If you're new to electronics and electrical theory in general, this step will guide you through the theory behind it, how it works and why. If you have been doing electronics for a while then it may be worth skimming over this article just to refresh your memory and see what principles are used.
Most electrical theory falls back to good old Ohm's Law,
V = I x R
V = Voltage I = Current R = Resistance
And this dummy load is no different, in fact, there is only one other formula used in this whole project, and that is,
P = V x I
P = Power V = Voltage I = Current
That's it! pretty easy really.
The way that this dummy load works is that it uses a MOSFET (more on MOSFETS in a minute) as a big "variable resistor" to control how much current is let through the system. By sensing a voltage and feeding that back to the MOSFET via an op-amp (more on op-amps later also) it knows how much current its letting through and adjusts its internal resistance accordingly to maintain the current it's supposed to be letting flow. If that sounds a bit confusing, stick with it and it will make more sense as we go on.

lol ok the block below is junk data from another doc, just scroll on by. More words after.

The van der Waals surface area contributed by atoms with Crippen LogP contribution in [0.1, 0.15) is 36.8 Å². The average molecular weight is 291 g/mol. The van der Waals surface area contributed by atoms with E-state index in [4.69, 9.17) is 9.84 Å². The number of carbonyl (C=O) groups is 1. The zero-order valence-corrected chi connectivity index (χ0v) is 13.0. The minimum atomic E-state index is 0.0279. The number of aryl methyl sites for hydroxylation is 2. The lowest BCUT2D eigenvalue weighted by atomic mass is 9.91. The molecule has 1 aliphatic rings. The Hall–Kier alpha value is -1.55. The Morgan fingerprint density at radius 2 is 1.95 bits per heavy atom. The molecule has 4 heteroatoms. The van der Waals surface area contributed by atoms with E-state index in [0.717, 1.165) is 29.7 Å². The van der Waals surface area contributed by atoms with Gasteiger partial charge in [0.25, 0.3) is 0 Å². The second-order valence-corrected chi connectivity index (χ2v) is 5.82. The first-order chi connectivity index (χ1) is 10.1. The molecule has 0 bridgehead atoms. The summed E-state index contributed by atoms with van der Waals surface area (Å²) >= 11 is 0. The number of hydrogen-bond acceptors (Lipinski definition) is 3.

The flow of electricity can be closely compared to the flow of water, think of the voltage as the pressure of the water, the higher the pressure the more you can do with it, for example, a high pressure water cleaner, will clean much more dirt and use much less water than a garden hose doing the same job. Think of current as the flow of water, the more water you have flowing the faster you can fill the bath. Think of resistance as a kink in the hose, when you put a kink in the hose you need a much higher pressure (voltage) to push the same amount of water (current) through the kink. Think of power as the bath tub, regardless of your water flow (current) it will still take the same amount of water (power) to fill the bath tub, the faster the flow (higher current) the faster it will fill and vice-versa. In our dummy load, the key component is the kink in the hose, the MOSFET. We need to control that resistance (kink) to maintain the current (flow) at our set value, regardless of the input voltage (pressure).